4.6. Spatial Analysis Tool

Spatial analysis in a GIS environment is a concept in contrast to general analysis, which does not take into account spatial characteristics. Spatial analysis includes any of the formal techniques used to investigate entities based on their topological, geometric, or geographic properties. These techniques include various approaches such as rooftop extraction and solar radiation modeling. However, the roles of GISs for spatial analysis discussed in this sub-section are confined to simple geospatial analysis tools such as map algebra, overlaying, reclassification, slope, orientation, distance, and so on.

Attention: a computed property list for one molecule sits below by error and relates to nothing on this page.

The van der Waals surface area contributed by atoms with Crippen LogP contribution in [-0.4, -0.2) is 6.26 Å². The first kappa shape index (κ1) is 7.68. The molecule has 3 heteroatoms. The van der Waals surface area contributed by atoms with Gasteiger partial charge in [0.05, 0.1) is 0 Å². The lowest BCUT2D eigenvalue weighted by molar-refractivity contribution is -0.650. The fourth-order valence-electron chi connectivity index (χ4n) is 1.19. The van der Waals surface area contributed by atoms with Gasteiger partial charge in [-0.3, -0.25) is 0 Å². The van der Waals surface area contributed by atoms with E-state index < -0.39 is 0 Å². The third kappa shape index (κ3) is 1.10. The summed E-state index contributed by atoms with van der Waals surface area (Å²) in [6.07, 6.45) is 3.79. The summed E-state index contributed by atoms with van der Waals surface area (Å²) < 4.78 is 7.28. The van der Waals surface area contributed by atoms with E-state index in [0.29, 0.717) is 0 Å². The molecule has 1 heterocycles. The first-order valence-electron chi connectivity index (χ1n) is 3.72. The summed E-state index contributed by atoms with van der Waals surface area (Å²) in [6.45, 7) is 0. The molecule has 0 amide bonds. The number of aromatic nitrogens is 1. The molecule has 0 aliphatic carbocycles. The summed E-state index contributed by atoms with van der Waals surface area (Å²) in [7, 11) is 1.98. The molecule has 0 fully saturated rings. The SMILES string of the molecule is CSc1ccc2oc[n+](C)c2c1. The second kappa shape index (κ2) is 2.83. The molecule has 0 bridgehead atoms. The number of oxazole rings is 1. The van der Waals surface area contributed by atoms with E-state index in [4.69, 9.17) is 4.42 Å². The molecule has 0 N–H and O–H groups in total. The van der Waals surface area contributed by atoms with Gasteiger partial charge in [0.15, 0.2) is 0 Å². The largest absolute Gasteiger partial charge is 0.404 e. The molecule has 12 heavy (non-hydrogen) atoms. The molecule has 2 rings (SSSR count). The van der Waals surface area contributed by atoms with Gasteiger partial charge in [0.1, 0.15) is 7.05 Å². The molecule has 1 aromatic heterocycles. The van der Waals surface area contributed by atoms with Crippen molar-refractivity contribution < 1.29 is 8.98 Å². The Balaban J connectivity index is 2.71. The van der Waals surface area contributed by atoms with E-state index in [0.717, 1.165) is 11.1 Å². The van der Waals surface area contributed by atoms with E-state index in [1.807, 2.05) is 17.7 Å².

In some studies, map algebra analysis (including filtering) or overlaying of two or more maps was employed to generate new maps. Clifton and Boruff [81] identified the potential of using CSP to generate electricity in a rural region of Western Australia. Potential CSP sites were defined by overlaying environmental variables and electricity infrastructure on a high-resolution grid using widely available datasets and ArcGIS. The CSP potential map regions were classified as high potential, medium potential, and low potential, and the statistics of each class were calculated. Wong et al. [82] generated transmissivity and diffuse proportion maps by applying map algebra analysis to maps showing the proportions of clear days, partly cloudy days, and cloudy days in Hong Kong. Moreover, the slope of the terrain was analyzed and rooftops with angles of more than 40°, which is regarded as maximum for installing PV modules, were excluded. Subsequently, building footprint and solar potential maps were spatially joined, within a GIS environment, to calculate the rooftop PV potential in Hong Kong. Massimo et al. [83] overlapped solar radiation in the areas exploitable for solar energy production. Subsequently, the electricity consumption and potential production were investigated for each district in Central Italy. Sun et al. [84] generated a map showing the spatial distributions of geographical constraint areas such as built-up, non-built-up, and unsuitable areas. Then, technical potential and unit generation cost maps for each area were created by using a few equations. Furthermore, the simple payback period value, net present value, and carbon reduction potential for each area were calculated and visualized via map algebra analysis based on several equations.